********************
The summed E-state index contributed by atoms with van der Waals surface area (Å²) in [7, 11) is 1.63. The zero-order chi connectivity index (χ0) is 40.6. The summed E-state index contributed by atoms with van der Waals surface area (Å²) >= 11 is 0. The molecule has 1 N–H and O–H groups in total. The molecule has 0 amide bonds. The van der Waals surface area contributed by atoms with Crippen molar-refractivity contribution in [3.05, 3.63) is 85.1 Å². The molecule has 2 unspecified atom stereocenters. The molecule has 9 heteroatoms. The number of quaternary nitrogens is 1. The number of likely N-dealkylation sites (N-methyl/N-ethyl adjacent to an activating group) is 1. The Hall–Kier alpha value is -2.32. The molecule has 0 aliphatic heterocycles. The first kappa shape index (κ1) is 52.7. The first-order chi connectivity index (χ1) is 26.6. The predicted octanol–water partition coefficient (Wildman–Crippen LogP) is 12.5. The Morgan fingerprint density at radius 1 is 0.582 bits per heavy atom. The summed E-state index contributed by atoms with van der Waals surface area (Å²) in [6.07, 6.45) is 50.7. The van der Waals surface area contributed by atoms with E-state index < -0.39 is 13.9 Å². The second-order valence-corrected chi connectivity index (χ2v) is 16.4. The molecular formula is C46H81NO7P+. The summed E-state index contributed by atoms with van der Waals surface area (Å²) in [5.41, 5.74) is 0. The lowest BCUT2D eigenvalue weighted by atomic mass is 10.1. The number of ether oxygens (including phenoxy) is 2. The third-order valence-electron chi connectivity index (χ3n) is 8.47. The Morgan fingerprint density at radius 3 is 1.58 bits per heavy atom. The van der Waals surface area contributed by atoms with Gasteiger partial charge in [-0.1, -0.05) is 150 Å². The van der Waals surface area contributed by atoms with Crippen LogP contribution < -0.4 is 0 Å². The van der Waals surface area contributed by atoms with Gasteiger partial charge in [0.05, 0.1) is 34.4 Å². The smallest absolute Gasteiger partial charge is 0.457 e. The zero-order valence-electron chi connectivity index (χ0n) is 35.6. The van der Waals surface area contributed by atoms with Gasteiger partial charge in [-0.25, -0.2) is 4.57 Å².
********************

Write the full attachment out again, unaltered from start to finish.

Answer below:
The summed E-state index contributed by atoms with van der Waals surface area (Å²) in [7, 11) is 1.63. The zero-order chi connectivity index (χ0) is 40.6. The summed E-state index contributed by atoms with van der Waals surface area (Å²) >= 11 is 0. The molecule has 1 N–H and O–H groups in total. The molecule has 0 amide bonds. The van der Waals surface area contributed by atoms with Crippen molar-refractivity contribution in [3.05, 3.63) is 85.1 Å². The molecule has 2 unspecified atom stereocenters. The molecule has 9 heteroatoms. The number of quaternary nitrogens is 1. The number of likely N-dealkylation sites (N-methyl/N-ethyl adjacent to an activating group) is 1. The Hall–Kier alpha value is -2.32. The molecule has 0 aliphatic heterocycles. The first kappa shape index (κ1) is 52.7. The first-order chi connectivity index (χ1) is 26.6. The predicted octanol–water partition coefficient (Wildman–Crippen LogP) is 12.5. The Morgan fingerprint density at radius 1 is 0.582 bits per heavy atom. The summed E-state index contributed by atoms with van der Waals surface area (Å²) in [6.07, 6.45) is 50.7. The van der Waals surface area contributed by atoms with E-state index < -0.39 is 13.9 Å². The second-order valence-corrected chi connectivity index (χ2v) is 16.4. The molecular formula is C46H81NO7P+. The summed E-state index contributed by atoms with van der Waals surface area (Å²) in [5.41, 5.74) is 0. The lowest BCUT2D eigenvalue weighted by atomic mass is 10.1. The number of ether oxygens (including phenoxy) is 2. The third-order valence-electron chi connectivity index (χ3n) is 8.47. The Morgan fingerprint density at radius 3 is 1.58 bits per heavy atom. The van der Waals surface area contributed by atoms with Gasteiger partial charge in [-0.1, -0.05) is 150 Å². The van der Waals surface area contributed by atoms with Crippen LogP contribution < -0.4 is 0 Å². The van der Waals surface area contributed by atoms with Gasteiger partial charge in [0.05, 0.1) is 34.4 Å². The smallest absolute Gasteiger partial charge is 0.457 e. The zero-order valence-electron chi connectivity index (χ0n) is 35.6. The van der Waals surface area contributed by atoms with Gasteiger partial charge in [-0.25, -0.2) is 4.57 Å².